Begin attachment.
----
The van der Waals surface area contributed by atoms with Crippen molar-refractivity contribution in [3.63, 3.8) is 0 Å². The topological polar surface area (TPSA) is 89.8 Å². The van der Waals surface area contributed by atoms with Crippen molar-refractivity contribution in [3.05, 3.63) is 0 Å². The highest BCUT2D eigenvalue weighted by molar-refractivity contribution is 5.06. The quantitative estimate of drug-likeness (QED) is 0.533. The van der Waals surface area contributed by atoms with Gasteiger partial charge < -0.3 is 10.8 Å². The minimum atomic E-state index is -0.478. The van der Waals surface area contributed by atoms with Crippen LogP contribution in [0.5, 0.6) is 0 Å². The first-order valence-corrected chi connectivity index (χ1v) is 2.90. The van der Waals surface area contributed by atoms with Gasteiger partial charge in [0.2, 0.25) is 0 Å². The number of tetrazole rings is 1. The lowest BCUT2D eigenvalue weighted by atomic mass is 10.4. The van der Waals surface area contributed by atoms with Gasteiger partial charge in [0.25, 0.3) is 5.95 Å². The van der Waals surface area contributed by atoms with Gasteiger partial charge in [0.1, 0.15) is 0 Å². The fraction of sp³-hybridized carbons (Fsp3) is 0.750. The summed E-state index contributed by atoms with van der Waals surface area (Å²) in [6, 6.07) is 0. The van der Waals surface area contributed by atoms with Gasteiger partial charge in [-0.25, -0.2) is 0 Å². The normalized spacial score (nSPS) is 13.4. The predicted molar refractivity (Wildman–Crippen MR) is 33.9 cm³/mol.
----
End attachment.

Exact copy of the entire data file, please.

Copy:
The van der Waals surface area contributed by atoms with Crippen molar-refractivity contribution in [3.63, 3.8) is 0 Å². The topological polar surface area (TPSA) is 89.8 Å². The van der Waals surface area contributed by atoms with Crippen molar-refractivity contribution in [3.05, 3.63) is 0 Å². The highest BCUT2D eigenvalue weighted by molar-refractivity contribution is 5.06. The quantitative estimate of drug-likeness (QED) is 0.533. The van der Waals surface area contributed by atoms with Gasteiger partial charge < -0.3 is 10.8 Å². The minimum atomic E-state index is -0.478. The van der Waals surface area contributed by atoms with Crippen LogP contribution in [0.5, 0.6) is 0 Å². The first-order valence-corrected chi connectivity index (χ1v) is 2.90. The van der Waals surface area contributed by atoms with Gasteiger partial charge in [0.2, 0.25) is 0 Å². The number of tetrazole rings is 1. The lowest BCUT2D eigenvalue weighted by atomic mass is 10.4. The van der Waals surface area contributed by atoms with Gasteiger partial charge in [0.25, 0.3) is 5.95 Å². The van der Waals surface area contributed by atoms with Gasteiger partial charge in [0.1, 0.15) is 0 Å². The fraction of sp³-hybridized carbons (Fsp3) is 0.750. The summed E-state index contributed by atoms with van der Waals surface area (Å²) in [6, 6.07) is 0. The van der Waals surface area contributed by atoms with Gasteiger partial charge in [-0.25, -0.2) is 0 Å². The normalized spacial score (nSPS) is 13.4. The predicted molar refractivity (Wildman–Crippen MR) is 33.9 cm³/mol.